This essay examines the second installment of Martinican author Patrick Chamoiseau’s trilogy Une enfance créole, using Chemin-d’école to consider how writers from the Caribbean may deploy magic in their texts in alternative ways to the magical realist mode, which critics have argued often reinforces a false dichotomy between a rational “West” and its irrational “others.” Specifically, Chamoiseau’s memoir both portrays creole magical beliefs as a vehicle through which its school-aged protagonists resist the ideology of neocolonial pedagogies, and it consistently refers to aspects of French civilization through the lens of the magical or marvelous. Ultimately, this essay argues, Chemin-d’école looks beyond magical motifs as mere emblems of tradition or authenticity. Using them instead to portray the neocolonial “civilizing mission” as its own form of magical thinking, the narration destabilizes the very ideas of the essential difference of Caribbean cultures and of the purported rationality of the West.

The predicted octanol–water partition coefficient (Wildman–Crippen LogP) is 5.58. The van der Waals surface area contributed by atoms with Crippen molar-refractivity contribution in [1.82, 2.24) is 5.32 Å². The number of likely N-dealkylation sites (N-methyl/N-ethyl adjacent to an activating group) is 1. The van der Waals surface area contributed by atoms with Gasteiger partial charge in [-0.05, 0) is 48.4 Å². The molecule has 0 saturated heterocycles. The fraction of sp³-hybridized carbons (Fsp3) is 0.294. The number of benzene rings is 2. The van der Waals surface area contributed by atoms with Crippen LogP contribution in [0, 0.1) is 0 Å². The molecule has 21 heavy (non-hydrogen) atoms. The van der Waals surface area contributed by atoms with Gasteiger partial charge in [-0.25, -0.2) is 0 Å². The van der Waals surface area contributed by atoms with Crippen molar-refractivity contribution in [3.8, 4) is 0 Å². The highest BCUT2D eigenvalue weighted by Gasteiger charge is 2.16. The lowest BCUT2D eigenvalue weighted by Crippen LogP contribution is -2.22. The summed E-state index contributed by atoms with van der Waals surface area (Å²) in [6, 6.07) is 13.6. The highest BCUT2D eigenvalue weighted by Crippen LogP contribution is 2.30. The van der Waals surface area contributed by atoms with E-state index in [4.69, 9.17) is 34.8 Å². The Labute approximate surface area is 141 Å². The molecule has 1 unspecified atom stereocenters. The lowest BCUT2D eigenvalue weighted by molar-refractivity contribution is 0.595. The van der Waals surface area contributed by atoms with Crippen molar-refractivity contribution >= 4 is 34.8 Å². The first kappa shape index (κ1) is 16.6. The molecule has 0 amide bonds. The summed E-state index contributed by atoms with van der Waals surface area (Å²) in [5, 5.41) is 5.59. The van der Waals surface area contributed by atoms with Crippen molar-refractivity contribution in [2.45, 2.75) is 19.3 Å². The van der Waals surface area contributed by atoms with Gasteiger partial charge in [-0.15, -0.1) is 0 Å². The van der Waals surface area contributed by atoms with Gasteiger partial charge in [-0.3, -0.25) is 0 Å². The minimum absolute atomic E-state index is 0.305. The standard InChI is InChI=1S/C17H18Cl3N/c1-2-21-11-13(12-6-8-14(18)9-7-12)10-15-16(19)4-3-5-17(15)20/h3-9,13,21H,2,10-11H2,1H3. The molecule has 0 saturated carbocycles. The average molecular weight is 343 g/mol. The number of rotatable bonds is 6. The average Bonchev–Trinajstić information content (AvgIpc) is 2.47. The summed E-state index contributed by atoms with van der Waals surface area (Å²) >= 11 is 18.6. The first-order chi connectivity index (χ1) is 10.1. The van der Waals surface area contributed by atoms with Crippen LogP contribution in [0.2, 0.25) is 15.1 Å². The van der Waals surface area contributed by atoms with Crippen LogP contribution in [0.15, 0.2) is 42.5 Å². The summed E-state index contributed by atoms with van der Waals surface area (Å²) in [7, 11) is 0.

Magical Thinking in Chamoiseau’s Chemin-d’école: From Quimbois to the Mission civilisatrice
Lucy Swanson is an assistant professor of French and Caribbean studies at the University of Arizona. Her current book project, “Zombie Islands,” examines how contemporary Haitian authors deploy representations of the living dead figure—what she calls zombie avatars—to interrogate varied sociopolitical contexts beyond colonization and enslavement. She has published essays in the Cincinnati Romance Review, the International Journal of Francophone Studies, and Contemporary French and Francophone Studies.
Lucy Swanson; Magical Thinking in Chamoiseau’s Chemin-d’école: From Quimbois to the Mission civilisatrice. Small Axe 1 November 2020; 24 (3 (63)): 16–30. doi: https://doi.org/10.1215/07990537-8749746
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